For all the references given on those resistant to change, it would seem that this would be an easy muse.
In ancient times, and so perhaps we are still in ancient times if we're musing on this question, but the theory to life (for lack of a better phrase), was that people had to find ways to survive. Yes, I'm talking about the hunting and gathering times, just before people began organizing societies that would bring us up to current times, when work (as I heard phrased) "wasn't supposed to be fun…that's why it was called work!"
Needless to point out… we're 'modernized' now, where things get a little technical, or perhaps I should point out, where I contrast yesterday against today, believing modern societies afford us the opportunity to select how we choose to make a living. In truth, all 'work' is work, with the up and down nuances. This still shouldn't preclude us, particularly today, from selecting a 'career' that gives us the most satisfaction, so that those who we serve benefit as well.
What did Dr. King say, "If a man is called to be a street sweeper, he should sweep streets even as a Michaelangelo painted, or Beethoven composed music or Shakespeare wrote poetry. He should sweep streets so well that all the hosts of heaven and earth will pause to say, 'Here lived a great street sweeper who did his job well."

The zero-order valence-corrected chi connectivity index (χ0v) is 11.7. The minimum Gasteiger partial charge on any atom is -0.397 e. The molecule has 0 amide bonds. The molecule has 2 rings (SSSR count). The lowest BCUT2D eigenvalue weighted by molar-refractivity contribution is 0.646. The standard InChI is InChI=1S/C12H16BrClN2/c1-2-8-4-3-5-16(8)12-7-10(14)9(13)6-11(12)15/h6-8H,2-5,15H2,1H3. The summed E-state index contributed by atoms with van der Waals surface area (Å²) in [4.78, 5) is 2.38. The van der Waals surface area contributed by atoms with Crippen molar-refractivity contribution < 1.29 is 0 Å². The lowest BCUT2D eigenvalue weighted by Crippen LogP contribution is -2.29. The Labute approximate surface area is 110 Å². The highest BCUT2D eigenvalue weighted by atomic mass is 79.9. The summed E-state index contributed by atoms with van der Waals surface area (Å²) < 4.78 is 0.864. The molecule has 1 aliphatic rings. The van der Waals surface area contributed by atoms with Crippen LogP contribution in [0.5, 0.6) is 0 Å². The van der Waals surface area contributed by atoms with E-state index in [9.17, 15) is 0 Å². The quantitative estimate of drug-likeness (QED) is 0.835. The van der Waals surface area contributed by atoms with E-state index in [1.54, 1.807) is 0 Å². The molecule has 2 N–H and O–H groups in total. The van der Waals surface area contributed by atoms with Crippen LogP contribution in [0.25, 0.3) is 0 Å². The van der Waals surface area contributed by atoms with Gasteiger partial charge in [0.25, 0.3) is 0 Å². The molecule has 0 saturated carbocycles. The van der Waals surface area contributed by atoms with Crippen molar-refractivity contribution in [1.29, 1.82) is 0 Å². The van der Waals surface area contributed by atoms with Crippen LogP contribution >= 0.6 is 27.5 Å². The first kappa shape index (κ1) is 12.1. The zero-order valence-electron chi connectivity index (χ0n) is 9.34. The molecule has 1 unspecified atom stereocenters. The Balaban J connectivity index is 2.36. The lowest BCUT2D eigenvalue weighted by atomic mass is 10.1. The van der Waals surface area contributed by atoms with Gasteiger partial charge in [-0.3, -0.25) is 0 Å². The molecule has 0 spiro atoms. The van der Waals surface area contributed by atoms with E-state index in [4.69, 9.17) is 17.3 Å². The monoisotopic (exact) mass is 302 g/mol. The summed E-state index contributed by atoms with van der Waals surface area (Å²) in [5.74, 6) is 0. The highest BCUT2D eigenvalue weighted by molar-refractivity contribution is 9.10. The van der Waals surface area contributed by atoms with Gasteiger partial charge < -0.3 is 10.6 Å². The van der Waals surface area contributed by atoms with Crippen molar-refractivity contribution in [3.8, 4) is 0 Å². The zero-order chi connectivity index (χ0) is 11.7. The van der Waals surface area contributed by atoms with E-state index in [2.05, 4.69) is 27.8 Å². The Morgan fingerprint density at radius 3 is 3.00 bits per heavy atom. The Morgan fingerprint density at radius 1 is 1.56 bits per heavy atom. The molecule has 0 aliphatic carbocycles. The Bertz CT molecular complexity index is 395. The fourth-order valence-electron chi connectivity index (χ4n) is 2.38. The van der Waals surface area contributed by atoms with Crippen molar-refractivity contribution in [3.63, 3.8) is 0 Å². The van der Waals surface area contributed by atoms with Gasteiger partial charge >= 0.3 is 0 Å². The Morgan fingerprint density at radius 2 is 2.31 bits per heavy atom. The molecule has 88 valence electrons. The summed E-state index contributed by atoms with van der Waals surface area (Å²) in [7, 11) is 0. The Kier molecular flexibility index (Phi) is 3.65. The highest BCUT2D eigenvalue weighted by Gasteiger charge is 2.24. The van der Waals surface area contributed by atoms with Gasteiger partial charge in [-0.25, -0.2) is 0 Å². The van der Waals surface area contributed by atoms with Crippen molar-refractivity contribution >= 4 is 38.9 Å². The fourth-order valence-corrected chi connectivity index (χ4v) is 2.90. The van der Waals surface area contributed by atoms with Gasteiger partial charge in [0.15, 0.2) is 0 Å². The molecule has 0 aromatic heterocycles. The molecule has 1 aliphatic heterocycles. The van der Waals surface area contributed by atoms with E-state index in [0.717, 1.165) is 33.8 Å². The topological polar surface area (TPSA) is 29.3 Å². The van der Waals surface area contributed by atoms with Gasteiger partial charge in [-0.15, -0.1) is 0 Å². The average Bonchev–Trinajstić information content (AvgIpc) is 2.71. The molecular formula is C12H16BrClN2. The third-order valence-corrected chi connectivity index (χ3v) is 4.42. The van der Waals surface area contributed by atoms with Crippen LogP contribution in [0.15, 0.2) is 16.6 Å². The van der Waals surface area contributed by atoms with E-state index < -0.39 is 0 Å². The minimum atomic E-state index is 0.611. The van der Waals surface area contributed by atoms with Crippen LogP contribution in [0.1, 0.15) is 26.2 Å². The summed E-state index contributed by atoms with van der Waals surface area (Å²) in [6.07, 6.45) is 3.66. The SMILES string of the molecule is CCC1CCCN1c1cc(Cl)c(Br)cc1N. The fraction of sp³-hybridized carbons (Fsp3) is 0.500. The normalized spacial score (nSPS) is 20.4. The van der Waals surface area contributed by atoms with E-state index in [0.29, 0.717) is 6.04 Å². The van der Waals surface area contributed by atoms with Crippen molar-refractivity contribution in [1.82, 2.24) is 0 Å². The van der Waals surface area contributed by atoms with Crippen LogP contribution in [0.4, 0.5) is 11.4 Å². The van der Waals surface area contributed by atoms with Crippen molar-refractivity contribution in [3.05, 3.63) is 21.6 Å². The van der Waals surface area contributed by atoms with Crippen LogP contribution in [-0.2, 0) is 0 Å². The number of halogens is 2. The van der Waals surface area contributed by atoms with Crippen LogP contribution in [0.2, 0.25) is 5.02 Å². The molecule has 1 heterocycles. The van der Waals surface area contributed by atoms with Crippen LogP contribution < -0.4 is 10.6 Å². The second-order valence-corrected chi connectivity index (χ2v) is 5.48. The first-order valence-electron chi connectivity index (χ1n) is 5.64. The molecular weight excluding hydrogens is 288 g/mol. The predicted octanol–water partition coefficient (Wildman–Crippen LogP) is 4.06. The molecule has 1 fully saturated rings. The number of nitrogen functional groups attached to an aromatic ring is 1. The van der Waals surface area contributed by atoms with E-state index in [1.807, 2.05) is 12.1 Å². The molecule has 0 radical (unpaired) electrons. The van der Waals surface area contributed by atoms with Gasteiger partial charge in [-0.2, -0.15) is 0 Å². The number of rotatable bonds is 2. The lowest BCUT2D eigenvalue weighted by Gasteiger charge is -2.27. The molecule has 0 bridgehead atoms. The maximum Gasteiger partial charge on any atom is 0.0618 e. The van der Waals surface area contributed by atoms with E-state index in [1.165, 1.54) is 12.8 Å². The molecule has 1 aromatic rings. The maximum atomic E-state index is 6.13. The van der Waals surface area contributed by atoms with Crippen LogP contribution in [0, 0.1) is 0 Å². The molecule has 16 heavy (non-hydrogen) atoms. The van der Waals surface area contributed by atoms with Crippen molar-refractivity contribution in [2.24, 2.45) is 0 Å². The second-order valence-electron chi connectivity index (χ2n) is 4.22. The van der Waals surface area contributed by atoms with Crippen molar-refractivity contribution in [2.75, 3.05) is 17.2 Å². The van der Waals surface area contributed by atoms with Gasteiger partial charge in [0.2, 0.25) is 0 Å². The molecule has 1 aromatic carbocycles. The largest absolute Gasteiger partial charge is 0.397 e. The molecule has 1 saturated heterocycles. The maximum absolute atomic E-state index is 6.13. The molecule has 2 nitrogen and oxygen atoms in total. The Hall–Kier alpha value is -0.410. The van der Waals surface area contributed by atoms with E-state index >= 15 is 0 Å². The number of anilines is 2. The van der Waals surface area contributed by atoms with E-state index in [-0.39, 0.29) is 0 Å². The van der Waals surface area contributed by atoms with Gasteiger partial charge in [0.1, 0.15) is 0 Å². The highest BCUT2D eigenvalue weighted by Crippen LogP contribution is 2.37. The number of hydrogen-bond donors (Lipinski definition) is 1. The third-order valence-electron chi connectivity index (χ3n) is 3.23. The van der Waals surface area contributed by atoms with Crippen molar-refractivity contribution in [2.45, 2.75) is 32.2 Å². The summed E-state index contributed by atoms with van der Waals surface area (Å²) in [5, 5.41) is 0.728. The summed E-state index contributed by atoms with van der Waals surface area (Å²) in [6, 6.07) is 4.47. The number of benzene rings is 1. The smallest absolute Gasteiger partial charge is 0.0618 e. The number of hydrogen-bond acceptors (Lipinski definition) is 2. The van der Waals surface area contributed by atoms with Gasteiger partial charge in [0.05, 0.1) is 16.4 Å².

I think I could spend a night and the rest of my days listing the benefits of being able to leave work at work, getting in a good night's sleep, not only earning an earning, but knowing others are benefiting from the fruits of our labor. But for sake of avoiding being too repetitive, yet to be clear, it's necessary to include here how I always wanted a writing career. However, to get to my first career choice, it took quite a few derailments (experiences my father told me I'd need), plus the advice of a counselor who advised me to pursue a business degree because… "a business degree can be applied to any career field," she said―the best career advice I ever received, even if I sulked after hearing it. And by the way, I'm thankful to have always been afforded this opportunity to be picky about where I worked. I like the idea of loving 'my job,' and love even more, patronizing businesses where employees love their jobs.
All to say, just because you love your job, doesn't make it any less work. And without a doubt, if what you love doing is to benefit others, it will benefit others and reward you right back. The fact that most of us, if I should dare include, struggle… whether doing what we like or don't like so much, doesn't make our jobs any less of a career.
Hobbies, by all means, are the things we do to solely pass, or pacify time. One of my favorite hobbies is playing Freecell, or Solitaire, or Scrabble maybe...